Chicken cooked on coals Aleppo-style, with crushed walnuts, lemon zest and mint

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This is another post from The Cookbook Guru’s  feature cookbook for this month, Saha, by Greg and Lucy Malouf.

As the name of this recipe indicates, it should be cooked on coals, ie, a solid fuel barbecue or an open fire.  Greg and Lucy suggest a Weber would be ideal.  They also suggest a ridged griddle pan would work (or the grill on a gas barbeque), but who would want to clean the marinade off a griddle pan after a nice dinner?

Greg and Lucy also recommended a grill basket to keep the chicken flat (and I also suggest, in one piece) so we bought one from Barbecues Galore.  It was a god send.  One flick of the wrist and the chicken was turned.

We have never cooked on coals so we really didn’t know what we were doing.   I had to make an emergency call to Maus’ nephew to find out how to light the charcoal and for a few solid fuel barbecuing tips.

Maus and I have had great plans to make a solid fuel barbecue (more on that later) so we brought forward our plans just for this recipe.  Our barbecue worked, but we think the grill is too far away from the coals.  This poor chicken took forever to cook – it was more a slow bake than a char grill.  We started out sitting by our little barbecue with beer and nuts but it soon got too cold for Maus so she went inside and left me watching the baby.  A significant amount of time later, it got too cold for me too, so our little chicken was left all alone to cook by itself.

In the end the chicken was lovely but probably would have been better with more of a char grilled taste.  We are going to lift the fire and try it, again, tonight.

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Ingredients:

  • 2 x 500g chickens.  I used 1 x 900g chicken.  They are much cheaper here than the little 500g chickens and perfect for this type of recipe.  As always, think of the chicken, and if possible, use free range.
  • 2 garlic cloves, crushed with ½ tsp salt (a mortar and pestle is perfect for this)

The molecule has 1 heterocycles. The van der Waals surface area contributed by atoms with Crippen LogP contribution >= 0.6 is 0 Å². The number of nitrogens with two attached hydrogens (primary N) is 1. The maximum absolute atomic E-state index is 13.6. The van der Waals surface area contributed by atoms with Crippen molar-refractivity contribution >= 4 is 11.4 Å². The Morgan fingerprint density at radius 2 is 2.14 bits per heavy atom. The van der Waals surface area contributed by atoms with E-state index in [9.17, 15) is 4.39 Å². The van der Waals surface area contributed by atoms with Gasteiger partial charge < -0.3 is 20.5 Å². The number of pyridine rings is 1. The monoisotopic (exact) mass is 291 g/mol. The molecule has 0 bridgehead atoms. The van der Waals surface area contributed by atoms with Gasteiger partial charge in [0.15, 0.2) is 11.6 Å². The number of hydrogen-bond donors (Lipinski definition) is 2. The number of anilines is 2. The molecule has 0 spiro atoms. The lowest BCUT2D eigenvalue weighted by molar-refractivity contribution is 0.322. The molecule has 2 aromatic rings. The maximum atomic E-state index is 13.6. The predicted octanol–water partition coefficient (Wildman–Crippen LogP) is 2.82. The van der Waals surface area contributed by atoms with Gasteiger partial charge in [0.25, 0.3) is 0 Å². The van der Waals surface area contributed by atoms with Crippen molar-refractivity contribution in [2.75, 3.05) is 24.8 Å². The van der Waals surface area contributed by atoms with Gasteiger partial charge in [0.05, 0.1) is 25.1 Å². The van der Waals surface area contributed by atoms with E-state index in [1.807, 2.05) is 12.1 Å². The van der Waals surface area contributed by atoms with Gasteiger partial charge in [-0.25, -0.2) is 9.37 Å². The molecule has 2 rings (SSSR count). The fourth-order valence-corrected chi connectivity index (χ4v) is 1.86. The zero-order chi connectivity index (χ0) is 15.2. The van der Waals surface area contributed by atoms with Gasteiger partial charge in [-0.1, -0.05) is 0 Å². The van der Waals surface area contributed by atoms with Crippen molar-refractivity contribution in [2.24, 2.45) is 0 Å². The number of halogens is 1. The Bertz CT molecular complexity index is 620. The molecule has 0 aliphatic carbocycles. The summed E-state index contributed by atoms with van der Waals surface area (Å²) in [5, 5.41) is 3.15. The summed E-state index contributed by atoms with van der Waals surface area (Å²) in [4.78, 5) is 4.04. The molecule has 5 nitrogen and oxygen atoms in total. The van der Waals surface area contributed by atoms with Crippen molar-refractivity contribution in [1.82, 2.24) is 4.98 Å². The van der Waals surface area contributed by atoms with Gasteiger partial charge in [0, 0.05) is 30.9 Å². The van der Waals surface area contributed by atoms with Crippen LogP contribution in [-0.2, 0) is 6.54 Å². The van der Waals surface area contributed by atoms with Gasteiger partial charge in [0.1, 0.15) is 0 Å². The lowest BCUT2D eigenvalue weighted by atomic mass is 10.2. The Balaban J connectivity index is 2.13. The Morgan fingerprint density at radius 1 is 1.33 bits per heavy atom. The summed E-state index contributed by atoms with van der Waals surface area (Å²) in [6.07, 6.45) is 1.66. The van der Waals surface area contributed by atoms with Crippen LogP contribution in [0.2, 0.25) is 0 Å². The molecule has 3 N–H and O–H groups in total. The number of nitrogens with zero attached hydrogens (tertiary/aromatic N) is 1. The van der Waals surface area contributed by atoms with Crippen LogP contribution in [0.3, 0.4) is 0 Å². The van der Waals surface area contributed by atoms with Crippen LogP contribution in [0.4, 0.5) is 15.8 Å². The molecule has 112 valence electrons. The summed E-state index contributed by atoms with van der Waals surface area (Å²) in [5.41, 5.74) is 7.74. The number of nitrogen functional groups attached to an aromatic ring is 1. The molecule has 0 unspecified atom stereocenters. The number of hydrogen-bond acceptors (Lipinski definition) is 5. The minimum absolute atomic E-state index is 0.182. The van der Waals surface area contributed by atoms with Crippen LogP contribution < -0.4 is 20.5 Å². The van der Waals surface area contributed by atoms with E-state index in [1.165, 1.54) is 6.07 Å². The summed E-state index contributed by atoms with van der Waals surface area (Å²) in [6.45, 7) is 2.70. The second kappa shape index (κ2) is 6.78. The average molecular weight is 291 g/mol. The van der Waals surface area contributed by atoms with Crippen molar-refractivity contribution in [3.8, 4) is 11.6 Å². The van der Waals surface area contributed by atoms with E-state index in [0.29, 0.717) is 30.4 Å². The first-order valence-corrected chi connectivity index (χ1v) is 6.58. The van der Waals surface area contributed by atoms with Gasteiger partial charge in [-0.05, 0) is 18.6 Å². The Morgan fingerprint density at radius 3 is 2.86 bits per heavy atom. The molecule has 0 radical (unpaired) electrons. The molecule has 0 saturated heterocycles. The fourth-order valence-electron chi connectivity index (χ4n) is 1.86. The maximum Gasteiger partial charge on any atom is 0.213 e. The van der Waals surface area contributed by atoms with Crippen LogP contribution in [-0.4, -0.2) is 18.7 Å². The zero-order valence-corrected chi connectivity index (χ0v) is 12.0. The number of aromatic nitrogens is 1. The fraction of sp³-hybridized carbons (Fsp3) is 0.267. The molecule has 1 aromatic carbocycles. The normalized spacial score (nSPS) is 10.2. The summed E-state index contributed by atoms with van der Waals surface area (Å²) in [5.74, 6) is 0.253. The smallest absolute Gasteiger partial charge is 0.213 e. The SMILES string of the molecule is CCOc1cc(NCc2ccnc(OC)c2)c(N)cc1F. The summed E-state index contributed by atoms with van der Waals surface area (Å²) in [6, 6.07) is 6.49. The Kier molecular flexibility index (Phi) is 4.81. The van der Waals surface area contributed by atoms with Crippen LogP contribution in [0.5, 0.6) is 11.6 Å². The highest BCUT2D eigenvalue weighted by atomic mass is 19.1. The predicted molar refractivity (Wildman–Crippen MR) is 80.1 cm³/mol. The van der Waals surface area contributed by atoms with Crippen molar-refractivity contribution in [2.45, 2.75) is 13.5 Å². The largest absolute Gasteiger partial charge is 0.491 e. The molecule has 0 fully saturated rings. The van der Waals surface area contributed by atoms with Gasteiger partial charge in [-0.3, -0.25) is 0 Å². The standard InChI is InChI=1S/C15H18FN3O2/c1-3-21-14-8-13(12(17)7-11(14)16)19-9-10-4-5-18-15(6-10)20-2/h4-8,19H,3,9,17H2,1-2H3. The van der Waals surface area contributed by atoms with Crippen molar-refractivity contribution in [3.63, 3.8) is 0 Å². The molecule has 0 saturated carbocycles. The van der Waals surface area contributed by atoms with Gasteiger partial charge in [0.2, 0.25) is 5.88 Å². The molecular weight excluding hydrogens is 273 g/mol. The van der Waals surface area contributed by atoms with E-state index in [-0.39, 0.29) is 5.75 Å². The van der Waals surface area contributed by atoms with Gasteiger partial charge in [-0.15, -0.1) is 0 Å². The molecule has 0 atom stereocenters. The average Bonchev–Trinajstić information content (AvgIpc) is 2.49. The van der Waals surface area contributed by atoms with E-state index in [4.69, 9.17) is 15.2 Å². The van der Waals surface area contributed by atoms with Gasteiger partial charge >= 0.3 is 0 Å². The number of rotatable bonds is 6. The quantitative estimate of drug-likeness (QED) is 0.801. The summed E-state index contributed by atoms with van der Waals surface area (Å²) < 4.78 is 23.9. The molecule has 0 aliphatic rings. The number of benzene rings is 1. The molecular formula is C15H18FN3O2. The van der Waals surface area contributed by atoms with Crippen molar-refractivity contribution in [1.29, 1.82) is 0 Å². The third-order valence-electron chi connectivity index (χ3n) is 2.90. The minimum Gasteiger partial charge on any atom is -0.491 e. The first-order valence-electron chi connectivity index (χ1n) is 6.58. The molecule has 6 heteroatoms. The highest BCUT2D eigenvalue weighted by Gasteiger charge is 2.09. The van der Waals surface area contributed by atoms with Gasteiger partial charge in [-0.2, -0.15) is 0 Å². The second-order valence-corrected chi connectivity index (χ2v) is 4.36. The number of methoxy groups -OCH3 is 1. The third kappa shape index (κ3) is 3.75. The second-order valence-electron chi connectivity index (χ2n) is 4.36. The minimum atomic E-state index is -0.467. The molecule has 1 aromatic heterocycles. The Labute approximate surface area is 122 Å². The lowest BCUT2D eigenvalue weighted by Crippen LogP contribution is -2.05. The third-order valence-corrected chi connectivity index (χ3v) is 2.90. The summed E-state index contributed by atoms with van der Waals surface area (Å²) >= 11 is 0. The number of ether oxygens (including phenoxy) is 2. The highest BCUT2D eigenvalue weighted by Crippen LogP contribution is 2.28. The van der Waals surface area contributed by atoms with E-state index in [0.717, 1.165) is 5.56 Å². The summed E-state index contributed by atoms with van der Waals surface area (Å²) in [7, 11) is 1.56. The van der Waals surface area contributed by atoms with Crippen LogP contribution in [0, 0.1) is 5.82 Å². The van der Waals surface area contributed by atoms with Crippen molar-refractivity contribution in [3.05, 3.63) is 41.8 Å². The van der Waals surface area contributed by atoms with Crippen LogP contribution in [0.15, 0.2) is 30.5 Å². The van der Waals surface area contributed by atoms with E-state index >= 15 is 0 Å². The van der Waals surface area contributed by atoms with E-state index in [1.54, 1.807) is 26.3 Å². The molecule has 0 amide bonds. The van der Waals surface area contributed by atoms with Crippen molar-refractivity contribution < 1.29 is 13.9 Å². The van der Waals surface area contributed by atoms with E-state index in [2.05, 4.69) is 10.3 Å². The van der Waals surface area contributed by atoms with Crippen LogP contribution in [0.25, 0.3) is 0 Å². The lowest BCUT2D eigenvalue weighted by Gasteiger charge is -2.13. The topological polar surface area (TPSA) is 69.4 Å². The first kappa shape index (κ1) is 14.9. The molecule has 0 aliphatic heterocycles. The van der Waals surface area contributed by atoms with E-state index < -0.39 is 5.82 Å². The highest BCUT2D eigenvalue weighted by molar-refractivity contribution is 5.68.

• 1 lemon, zest and juice
  • 50g walnuts, toasted and chopped* (I rubbed the skins off in a old tea towel after I toasted them)
  • 1 red chilli, seeded and finely chopped*
  • ¼ cup mint leaves, finely chopped*
  • ¼ cup coriander leaves, finely chopped*
  • 50mls olive oil
  • sea salt and coarsely ground black pepper

*  I didn’t bother chopping these ingredients.  I put everything into my Vitamix and blended it on very low.  It worked perfectly.  Everything was blended but there was still texture in the marinade.  As everything is supposed to be finely chopped, I assumed that was what was called for.

Method:

  1. Cut the chicken(s) on either side of the back bone and splay it (them) open.
  2. Mix all the marinade ingredients (except the salt and pepper) together.
  3. Pour the marinade onto the chicken and rub well. Set aside for 30 minutes or so. I made the marinade in the morning and marinated the chicken for about 8 hours just because it was convenient for me to do it that way.
  4. When your barbecue is glowing, put your chicken in a grill basket and cook the chicken.  The book says 10 minutes or so.  As you would appreciate, ours took much longer.  Turn the chicken from time to time so it doesn’t burn.
  5. When the chicken is cooked, season with salt and pepper.

15 thoughts on “Chicken cooked on coals Aleppo-style, with crushed walnuts, lemon zest and mint

  1. Pingback: In My Kitchen – November 2014 | Passion Fruit Garden

  2. I’ve a gas grill and, frankly, miss the flavor that charcoal gives the meat. With a dish like this one — and that marinade!! — a real fire is a necessity. That char says it all. Yum!
    Your grill basket brought back memories, Glenda. Dad used 1 or 2 virtually every Summer Sunday when I was a boy. 🙂

  3. Sounds yummy. I have heaps of natural charcoal here that might be useful for your barbecue. If you like, I will fill a bag for you.
    We both enjoyed Sunday very much.

  4. It might have taken a while but that chicken sure looks good to me. When I was a kid, we always cooked over charcoal because the gas grills hadn’t become popular – hmmm, now that I think of it, they might not have even been invented! We’ve got a gas grill now but I’ll tell you there’s nothing like the taste of food cooked over coals. The gas grill is fine & very convenient but it just doesn’t have the same flavor.

  5. Dinner grilled over hot charcoal is one of my summertime favourites. Once you get the hang of how many coals to use ( more heatbeads, more heat) and how close to put the food you’ll be hooked. Love the marinade ingredients.

  6. looks and sounds amazing! I can only imagine the fun you can have grilling on your bbq with the grill basket. I love the idea of the flavour combination too.

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